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Parallel Prairies

Parallel Prairies cover

Some­time this fall, my short sto­ry “Vin­cent and Char­lie” will appear in Great Plains Pub­li­ca­tions’ new anthol­o­gy Par­al­lel Prairies edit­ed by Dar­ren Ridge­ly and Adam Petrash.

My story’s ele­va­tor pitch is “ET, with a retired farmer with demen­tia in the role of Elliott”.

Pre-order from: McNal­ly Robin­son | Amazon.ca

Once I have more details about how & where to order, launch­es, etc, I’ll be sure to post them.

Tomorrowland

Still from Tomorrowland

On the week­end I final­ly watched Disney’s Tomor­row­land. I sort-of remem­bered its the­atre run, which was under­whelm­ing (appar­ent­ly it lost over $100 mil­lion dol­lars, based on its pro­duc­tion and mar­ket­ing costs vs. its box-office take).

The sto­ry in a nut­shell: As a boy, Frank Walk­er goes to live in a retro-future par­adise, till he’s boot­ed out for some crime that remains unspec­i­fied until near­ly the end of the movie. He grows up into a bit­ter, bit­ter man (played by George Clooney). Mean­while, Casey (Britt Robert­son) might be the key to Frank’s return to Tomor­row­land, and also the key to, you know, staving off the seem­ing­ly inevitable end of the world. Fac­ing off against them is Nix (Hugh Lau­rie) and his army of skin­jobs Audio-Ani­ma­tron­ic robots.

I thought it was a decent movie, worth a watch, even if it was unsub­tle. The scene in the Texas col­lectibles store (Blast From the Past), where Casey squares off against evil AA ’bots Hugo and Ursu­la, was chock­ablock with reminders that Dis­ney bought Star Wars. Some of the AAs were pret­ty creepy, espe­cial­ly the man­i­cal­ly-grin­ning leader of the Men-in-Black–styled “Secret Ser­vice” squad.

In a world that seems to pre­fer its enter­tain­ment on the grim & grit­ty side, opti­mistic SF is a hard sell. It has a ten­den­cy to come off preachy or heavy-hand­ed, and this movie didn’t man­age to evade those pit­falls. I’m still glad I watched it, though.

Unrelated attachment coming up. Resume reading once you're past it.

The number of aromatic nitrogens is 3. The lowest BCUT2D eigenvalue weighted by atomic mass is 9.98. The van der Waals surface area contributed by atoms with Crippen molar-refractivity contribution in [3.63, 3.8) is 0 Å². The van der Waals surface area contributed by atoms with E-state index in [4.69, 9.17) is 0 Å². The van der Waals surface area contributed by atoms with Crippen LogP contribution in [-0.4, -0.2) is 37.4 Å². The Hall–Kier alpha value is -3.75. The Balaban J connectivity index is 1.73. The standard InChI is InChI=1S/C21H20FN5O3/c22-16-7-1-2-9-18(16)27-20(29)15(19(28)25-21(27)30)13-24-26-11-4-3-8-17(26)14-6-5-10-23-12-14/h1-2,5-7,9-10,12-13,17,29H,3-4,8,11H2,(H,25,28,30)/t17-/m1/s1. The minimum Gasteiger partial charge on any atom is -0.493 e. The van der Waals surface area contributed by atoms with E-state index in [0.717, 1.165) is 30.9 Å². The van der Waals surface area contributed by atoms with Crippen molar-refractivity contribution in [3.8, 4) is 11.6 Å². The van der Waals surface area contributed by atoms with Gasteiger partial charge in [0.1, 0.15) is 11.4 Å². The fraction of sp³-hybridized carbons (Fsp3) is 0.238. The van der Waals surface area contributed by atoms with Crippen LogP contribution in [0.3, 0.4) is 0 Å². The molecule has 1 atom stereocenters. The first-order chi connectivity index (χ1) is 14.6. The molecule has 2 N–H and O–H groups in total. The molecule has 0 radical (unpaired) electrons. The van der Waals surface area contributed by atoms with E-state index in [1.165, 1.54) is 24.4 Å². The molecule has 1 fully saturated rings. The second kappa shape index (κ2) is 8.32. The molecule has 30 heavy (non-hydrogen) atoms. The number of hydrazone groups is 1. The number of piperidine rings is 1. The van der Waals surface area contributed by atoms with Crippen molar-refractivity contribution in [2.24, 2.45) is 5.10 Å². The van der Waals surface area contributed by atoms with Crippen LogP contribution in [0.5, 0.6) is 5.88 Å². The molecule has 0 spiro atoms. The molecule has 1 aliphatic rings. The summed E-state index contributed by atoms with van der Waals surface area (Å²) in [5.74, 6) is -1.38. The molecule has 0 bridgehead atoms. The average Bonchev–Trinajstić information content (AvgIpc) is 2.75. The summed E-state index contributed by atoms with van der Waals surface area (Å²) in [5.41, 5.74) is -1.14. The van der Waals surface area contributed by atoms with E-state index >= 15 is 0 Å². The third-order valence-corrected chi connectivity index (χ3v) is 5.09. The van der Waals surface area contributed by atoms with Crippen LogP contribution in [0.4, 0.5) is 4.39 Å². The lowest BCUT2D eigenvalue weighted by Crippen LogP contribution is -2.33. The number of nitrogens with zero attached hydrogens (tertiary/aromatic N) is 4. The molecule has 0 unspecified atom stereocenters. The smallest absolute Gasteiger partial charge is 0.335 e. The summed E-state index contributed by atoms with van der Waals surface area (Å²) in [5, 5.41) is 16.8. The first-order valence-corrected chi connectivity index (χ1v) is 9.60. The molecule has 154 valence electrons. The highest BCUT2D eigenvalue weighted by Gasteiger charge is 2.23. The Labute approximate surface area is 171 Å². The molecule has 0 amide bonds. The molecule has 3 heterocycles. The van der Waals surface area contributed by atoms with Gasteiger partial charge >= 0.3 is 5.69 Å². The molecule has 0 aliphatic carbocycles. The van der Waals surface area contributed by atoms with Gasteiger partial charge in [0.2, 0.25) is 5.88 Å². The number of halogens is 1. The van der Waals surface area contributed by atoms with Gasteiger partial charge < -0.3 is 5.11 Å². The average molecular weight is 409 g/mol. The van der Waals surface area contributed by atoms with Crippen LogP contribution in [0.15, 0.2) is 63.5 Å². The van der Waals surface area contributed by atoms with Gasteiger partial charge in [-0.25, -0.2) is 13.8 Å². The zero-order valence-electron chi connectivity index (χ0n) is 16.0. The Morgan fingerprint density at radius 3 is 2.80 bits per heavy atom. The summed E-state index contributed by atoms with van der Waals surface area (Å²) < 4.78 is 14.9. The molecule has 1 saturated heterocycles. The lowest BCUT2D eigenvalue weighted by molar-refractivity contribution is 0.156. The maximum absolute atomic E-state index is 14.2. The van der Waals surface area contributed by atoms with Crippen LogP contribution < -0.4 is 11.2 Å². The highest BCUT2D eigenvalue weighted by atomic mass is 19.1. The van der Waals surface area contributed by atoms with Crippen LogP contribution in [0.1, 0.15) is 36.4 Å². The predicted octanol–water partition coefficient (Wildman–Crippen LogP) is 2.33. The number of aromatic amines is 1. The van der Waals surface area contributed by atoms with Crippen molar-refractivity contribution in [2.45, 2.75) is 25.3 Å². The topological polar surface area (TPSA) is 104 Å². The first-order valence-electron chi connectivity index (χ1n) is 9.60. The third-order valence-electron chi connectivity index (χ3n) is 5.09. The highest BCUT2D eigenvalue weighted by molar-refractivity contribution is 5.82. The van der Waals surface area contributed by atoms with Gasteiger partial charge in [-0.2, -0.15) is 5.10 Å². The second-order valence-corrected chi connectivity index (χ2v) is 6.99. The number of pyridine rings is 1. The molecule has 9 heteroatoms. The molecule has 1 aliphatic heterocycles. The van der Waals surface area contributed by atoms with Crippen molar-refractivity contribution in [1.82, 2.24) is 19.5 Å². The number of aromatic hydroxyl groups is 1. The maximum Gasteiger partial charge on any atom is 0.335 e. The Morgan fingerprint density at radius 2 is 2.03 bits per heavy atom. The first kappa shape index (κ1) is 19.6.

It’s an inter­est­ing com­pan­ion to Elan Mastai’s All Our Wrong Todays, which I read a few months ago, in that both explore the idea of alter­nate futures, espe­cial­ly the sorts of futures we seemed to expect in the 1950s (fly­ing cars! shin­ing tow­ers! per­son­al jet­packs!).

Superbeast

I dis­cov­ered on the track today that this song (“Super­beast”, by Rob Zom­bie) per­fect­ly match­es my run­ning* pace.

It’s extra fun­ny when you con­sid­er that, as I was leav­ing the house this morn­ing, my wife said, “Enjoy run­ning… for your life!

 


* Fine, jog­ging pace.

 

Sabotage (Memories of JJ, #8)

Dad loved cop shows from the ’70s and ’80s. He wasn’t a big fan of ’80s and ’90s music, though. So imag­ine my sur­prise, one day, when, home for a week­end, I heard the dul­cet tones of the Beast­ie Boys com­ing from the TV that he was watch­ing. It was such an odd occur­rence, in fact, that it took me a moment to rec­og­nize what I was hear­ing.

Then it clicked: it was the break­down in “Sab­o­tage”.

I came out of my room just in time for the lyrics to start up again, and Dad, real­iz­ing he’d been tricked, switched the chan­nel.

I get it, though. It sure does look like an ’80s cop show.

A markèd improvement

Eye (photo by Vanessa Bumbeers)

I had laser eye surgery per­formed on the week­end. Today was my sec­ond fol­low-up appoint­ment with the opthal­mol­o­gist.

My vision is now sit­ting at 2016 with both eyes, which is appar­ent­ly a step bet­ter than 2020 or “per­fect” vision. I gath­er that the 2016 means that I can see at 20 feet what a nor­mal per­son can see at 20 feet.

I had a look at the doc­u­ments the doc­tor pro­vid­ed. Before the surgery, my good eye was at 20400. My bad eye, well, they didn’t even both­er with a 20/number, just marked OF 2ft (I assume “out of focus at two feet”).

Now all I need to do is get used to a life with­out glass­es.

(That’s not my eye­ball. Pho­to by Vanes­sa Bum­beers on Unsplash)